Without marijuana, he had been unable to control the severe nausea associated with his medical conditions.
The official cause of death was a heart attack, but many believe that Peter died of a broken heart, betrayed by an America that had turned its back on compassion and medical science. McWilliams sincerely believed that medicinal cannabis had been legalized by a vote of the people of California.
His senseless death -- one of thousands due to the federal government's war on marijuana -- remains one of the most horrifying examples of the heartlessness of federal marijuana policy. Famed conservative political commentator William F. Buckley—despite their political differences, a friend—wrote just after Peter’s death, “Imagine such a spirit ending its life at 50, just because they wouldn’t let him have a toke.”
Continuing the Legacy: Peter McWilliams Remembrance
McWilliams' legacy continues with a new generation of activists whom he has inspired. One of the most prominent of those is Julia (she prefers to go by her first name only), curator of the online Peter McWilliams Museum. Julia has established the "Peter McWilliams Remembrance" page on Facebook and she maintains PeterMcWilliams.org and McWilliams.com, which was once Peter's own personal site.
Julia is helping to keep Peter's words, memory and legacy alive through online activism, videos and personal appearances at such events as Portland Hempstalk and Seattle Hempfest. At Hempfest's 2011 and 2012 editions, and at Hempstalk in 2012 and 2013, she brought an inspiring message about Peter's life and work for an entranced crowd.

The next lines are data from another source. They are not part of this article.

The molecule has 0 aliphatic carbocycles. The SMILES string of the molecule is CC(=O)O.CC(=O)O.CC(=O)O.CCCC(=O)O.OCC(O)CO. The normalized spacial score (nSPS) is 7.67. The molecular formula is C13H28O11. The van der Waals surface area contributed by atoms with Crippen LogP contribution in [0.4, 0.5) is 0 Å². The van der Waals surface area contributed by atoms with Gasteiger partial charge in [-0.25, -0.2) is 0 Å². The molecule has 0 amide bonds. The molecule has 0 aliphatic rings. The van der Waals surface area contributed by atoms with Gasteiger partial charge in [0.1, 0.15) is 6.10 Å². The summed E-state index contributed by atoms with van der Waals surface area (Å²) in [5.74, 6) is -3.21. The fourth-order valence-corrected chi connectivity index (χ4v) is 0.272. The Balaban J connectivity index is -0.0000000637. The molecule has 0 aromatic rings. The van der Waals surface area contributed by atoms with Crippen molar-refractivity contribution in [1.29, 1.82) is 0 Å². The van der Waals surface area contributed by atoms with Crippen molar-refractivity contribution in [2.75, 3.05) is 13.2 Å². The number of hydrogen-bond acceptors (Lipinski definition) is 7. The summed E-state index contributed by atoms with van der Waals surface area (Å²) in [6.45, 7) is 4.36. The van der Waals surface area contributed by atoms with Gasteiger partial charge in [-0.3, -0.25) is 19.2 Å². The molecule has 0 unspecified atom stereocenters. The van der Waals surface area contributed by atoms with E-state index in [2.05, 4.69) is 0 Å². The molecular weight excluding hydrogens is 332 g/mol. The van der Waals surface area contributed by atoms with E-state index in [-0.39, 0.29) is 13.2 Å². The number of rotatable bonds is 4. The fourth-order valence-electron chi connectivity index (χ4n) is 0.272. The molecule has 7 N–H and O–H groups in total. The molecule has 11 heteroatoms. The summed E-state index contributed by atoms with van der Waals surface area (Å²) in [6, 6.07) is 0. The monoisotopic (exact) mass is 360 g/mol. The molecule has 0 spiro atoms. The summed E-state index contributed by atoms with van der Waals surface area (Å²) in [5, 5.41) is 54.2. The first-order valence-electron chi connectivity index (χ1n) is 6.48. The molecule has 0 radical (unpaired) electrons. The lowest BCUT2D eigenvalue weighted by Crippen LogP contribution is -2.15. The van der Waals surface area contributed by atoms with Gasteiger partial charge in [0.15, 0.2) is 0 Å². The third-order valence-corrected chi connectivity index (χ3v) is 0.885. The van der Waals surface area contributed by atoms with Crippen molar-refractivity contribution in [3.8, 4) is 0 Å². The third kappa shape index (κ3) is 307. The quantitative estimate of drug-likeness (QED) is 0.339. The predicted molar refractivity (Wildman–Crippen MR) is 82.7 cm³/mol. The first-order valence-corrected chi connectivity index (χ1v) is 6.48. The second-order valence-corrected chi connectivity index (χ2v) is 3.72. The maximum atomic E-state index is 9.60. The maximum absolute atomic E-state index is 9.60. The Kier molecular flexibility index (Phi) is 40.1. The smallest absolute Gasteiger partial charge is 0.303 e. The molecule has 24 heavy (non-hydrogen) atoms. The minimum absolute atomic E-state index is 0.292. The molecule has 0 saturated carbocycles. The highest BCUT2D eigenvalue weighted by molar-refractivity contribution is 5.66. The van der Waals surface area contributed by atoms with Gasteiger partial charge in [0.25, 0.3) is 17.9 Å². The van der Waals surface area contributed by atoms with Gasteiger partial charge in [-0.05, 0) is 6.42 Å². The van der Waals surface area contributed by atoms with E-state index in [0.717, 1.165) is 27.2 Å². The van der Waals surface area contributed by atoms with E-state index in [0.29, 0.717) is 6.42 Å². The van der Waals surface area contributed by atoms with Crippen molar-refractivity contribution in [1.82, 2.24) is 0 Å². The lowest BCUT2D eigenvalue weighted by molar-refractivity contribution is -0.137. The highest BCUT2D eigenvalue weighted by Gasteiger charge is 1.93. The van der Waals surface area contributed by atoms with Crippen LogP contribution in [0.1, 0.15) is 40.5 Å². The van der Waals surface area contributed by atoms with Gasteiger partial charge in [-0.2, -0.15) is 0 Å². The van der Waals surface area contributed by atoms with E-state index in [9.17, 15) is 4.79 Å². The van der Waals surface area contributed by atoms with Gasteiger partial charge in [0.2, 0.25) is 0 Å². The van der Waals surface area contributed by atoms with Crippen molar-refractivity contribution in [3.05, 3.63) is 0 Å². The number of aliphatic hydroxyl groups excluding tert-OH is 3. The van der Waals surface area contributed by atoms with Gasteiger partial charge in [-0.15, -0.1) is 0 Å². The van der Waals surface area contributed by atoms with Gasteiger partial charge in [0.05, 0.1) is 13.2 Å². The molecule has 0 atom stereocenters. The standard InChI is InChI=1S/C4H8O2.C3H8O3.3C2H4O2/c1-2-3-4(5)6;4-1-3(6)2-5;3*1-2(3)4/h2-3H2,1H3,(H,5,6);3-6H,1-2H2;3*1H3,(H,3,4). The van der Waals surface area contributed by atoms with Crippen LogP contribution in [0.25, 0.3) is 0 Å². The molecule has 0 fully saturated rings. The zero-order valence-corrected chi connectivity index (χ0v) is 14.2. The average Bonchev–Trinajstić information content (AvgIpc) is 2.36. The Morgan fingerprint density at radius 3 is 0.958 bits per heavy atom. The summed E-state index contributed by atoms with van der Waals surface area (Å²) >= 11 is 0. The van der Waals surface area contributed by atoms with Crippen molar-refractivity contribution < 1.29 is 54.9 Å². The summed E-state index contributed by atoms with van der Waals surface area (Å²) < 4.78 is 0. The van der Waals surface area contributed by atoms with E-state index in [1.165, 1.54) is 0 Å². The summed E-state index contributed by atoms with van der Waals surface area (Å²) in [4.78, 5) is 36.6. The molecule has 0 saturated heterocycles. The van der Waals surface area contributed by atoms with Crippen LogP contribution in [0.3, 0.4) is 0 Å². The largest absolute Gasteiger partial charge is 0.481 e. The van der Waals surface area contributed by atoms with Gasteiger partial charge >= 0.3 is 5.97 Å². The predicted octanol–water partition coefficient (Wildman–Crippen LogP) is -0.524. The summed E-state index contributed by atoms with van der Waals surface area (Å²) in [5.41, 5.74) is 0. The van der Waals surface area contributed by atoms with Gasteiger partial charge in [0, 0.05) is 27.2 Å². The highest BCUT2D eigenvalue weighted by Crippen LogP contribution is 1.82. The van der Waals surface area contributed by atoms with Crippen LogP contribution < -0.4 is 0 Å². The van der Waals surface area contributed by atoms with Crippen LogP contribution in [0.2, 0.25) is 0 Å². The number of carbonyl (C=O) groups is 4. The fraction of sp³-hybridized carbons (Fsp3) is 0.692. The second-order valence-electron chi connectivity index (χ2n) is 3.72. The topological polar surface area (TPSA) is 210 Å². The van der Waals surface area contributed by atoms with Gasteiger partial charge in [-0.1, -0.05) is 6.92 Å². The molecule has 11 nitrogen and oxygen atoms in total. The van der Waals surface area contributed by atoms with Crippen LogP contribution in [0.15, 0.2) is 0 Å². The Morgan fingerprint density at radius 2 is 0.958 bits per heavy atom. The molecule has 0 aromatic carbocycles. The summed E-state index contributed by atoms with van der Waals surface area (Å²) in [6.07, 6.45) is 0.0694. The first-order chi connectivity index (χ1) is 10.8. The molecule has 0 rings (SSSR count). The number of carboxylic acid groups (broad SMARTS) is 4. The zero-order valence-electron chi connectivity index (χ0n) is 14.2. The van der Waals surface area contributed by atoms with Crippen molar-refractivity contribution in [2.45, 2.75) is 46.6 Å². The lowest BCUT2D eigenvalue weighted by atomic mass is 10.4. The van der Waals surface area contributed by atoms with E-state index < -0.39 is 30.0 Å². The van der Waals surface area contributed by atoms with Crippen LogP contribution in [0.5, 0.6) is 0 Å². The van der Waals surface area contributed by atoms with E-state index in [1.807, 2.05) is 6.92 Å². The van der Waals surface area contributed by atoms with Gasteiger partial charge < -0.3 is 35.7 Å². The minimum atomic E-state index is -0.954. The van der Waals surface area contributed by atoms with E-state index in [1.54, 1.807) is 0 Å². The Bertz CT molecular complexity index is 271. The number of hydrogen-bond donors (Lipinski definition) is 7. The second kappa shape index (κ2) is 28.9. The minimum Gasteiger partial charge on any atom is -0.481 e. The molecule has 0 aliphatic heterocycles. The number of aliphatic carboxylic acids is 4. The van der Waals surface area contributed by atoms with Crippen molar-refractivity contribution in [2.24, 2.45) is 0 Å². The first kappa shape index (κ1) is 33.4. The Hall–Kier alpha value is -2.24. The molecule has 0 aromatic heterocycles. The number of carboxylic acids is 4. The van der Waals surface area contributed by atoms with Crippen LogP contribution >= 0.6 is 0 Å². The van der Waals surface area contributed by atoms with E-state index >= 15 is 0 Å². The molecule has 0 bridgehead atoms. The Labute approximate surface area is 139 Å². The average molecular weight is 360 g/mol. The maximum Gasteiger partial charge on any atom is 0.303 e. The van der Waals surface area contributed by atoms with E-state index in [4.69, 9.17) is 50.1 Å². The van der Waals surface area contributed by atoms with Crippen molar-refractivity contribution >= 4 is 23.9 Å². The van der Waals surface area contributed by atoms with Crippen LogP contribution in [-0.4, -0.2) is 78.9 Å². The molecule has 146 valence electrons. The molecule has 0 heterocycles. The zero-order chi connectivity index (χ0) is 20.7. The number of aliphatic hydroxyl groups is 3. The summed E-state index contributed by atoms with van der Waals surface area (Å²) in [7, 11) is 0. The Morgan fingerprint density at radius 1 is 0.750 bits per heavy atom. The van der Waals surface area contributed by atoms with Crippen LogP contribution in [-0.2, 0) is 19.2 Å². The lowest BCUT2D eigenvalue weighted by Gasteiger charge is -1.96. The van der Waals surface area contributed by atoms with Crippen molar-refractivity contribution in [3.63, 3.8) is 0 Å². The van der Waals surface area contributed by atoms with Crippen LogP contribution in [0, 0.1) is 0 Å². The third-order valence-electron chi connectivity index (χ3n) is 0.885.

Julia will once again be appearing at Portland Hempstalk this September 27 and 28, at Tom McCall Waterfront Park.
"I discovered Peter McWilliams in 2009 after reading his book You Can't Afford The Luxury Of A Negative Thought," Julia told Hemp News. "I was very inspired and wanted to do something about it.
"I started Peter's Page on MySpace and then the Facebook page," Julia said. "In 2011, I created a video which shows Peter's life and works." (Editor's note: See video below.)
"His words always tried to help people," Julia said. "He wrote books that helped disabled people learn computers. He cowrote How To Survive The Loss Of A Love, which helps people to this day heal their broken hearts and lives."
"Peter did so much with his short life," Julia told me. "It's only fair we remember him."
"Why am I here on this stage today, talking about some guy who died 13 years ago?" Julia asked the crowd at Olympia Hempfest in 2013. "Why does it matter?"
"Because there should never be another Peter McWilliams," Julia said, her fists clenched, her voice shaking with emotion. "Because people are still dying due to the federal marijuana laws."
Fourteen years after those laws resulted in the death of one of our best, bravest and brightest, and on the occasion of his 65th birthday, it's time for all of us to re-commit to making sure needless tragedies like the death of Peter McWilliams never happen again.